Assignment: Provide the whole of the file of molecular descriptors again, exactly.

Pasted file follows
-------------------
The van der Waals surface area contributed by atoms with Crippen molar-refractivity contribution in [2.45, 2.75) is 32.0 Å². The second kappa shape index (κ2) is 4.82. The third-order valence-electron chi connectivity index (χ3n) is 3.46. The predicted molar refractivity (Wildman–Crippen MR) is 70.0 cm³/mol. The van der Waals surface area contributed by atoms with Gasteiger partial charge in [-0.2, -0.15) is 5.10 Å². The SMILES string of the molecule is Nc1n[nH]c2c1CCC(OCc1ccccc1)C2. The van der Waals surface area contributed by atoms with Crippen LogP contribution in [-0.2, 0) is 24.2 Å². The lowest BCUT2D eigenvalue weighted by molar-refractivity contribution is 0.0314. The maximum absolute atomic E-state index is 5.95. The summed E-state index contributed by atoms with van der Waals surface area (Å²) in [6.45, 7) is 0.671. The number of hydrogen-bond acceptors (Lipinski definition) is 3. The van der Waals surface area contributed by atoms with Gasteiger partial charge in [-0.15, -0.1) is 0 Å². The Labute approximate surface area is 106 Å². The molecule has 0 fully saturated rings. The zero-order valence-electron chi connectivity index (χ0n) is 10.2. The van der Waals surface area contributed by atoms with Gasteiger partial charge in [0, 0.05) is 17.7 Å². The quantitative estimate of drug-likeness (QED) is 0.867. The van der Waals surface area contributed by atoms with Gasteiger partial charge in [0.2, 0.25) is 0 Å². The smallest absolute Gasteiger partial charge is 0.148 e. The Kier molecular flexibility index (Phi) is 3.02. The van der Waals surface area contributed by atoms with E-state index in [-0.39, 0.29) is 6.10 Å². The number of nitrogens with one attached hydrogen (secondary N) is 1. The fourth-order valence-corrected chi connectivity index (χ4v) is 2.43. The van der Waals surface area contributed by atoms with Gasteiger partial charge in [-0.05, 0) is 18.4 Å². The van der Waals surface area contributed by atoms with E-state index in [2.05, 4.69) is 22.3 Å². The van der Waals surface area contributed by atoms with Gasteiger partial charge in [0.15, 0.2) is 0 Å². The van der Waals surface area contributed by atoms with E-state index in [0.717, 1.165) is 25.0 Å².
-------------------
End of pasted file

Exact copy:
The van der Waals surface area contributed by atoms with Crippen molar-refractivity contribution in [2.45, 2.75) is 32.0 Å². The second kappa shape index (κ2) is 4.82. The third-order valence-electron chi connectivity index (χ3n) is 3.46. The predicted molar refractivity (Wildman–Crippen MR) is 70.0 cm³/mol. The van der Waals surface area contributed by atoms with Gasteiger partial charge in [-0.2, -0.15) is 5.10 Å². The SMILES string of the molecule is Nc1n[nH]c2c1CCC(OCc1ccccc1)C2. The van der Waals surface area contributed by atoms with Crippen LogP contribution in [-0.2, 0) is 24.2 Å². The lowest BCUT2D eigenvalue weighted by molar-refractivity contribution is 0.0314. The maximum absolute atomic E-state index is 5.95. The summed E-state index contributed by atoms with van der Waals surface area (Å²) in [6.45, 7) is 0.671. The number of hydrogen-bond acceptors (Lipinski definition) is 3. The van der Waals surface area contributed by atoms with Gasteiger partial charge in [-0.15, -0.1) is 0 Å². The Labute approximate surface area is 106 Å². The molecule has 0 fully saturated rings. The zero-order valence-electron chi connectivity index (χ0n) is 10.2. The van der Waals surface area contributed by atoms with Gasteiger partial charge in [0, 0.05) is 17.7 Å². The quantitative estimate of drug-likeness (QED) is 0.867. The van der Waals surface area contributed by atoms with Gasteiger partial charge in [0.2, 0.25) is 0 Å². The smallest absolute Gasteiger partial charge is 0.148 e. The Kier molecular flexibility index (Phi) is 3.02. The van der Waals surface area contributed by atoms with E-state index in [-0.39, 0.29) is 6.10 Å². The number of nitrogens with one attached hydrogen (secondary N) is 1. The fourth-order valence-corrected chi connectivity index (χ4v) is 2.43. The van der Waals surface area contributed by atoms with Gasteiger partial charge in [-0.05, 0) is 18.4 Å². The van der Waals surface area contributed by atoms with E-state index in [2.05, 4.69) is 22.3 Å². The van der Waals surface area contributed by atoms with Gasteiger partial charge in [0.15, 0.2) is 0 Å². The van der Waals surface area contributed by atoms with E-state index in [0.717, 1.165) is 25.0 Å².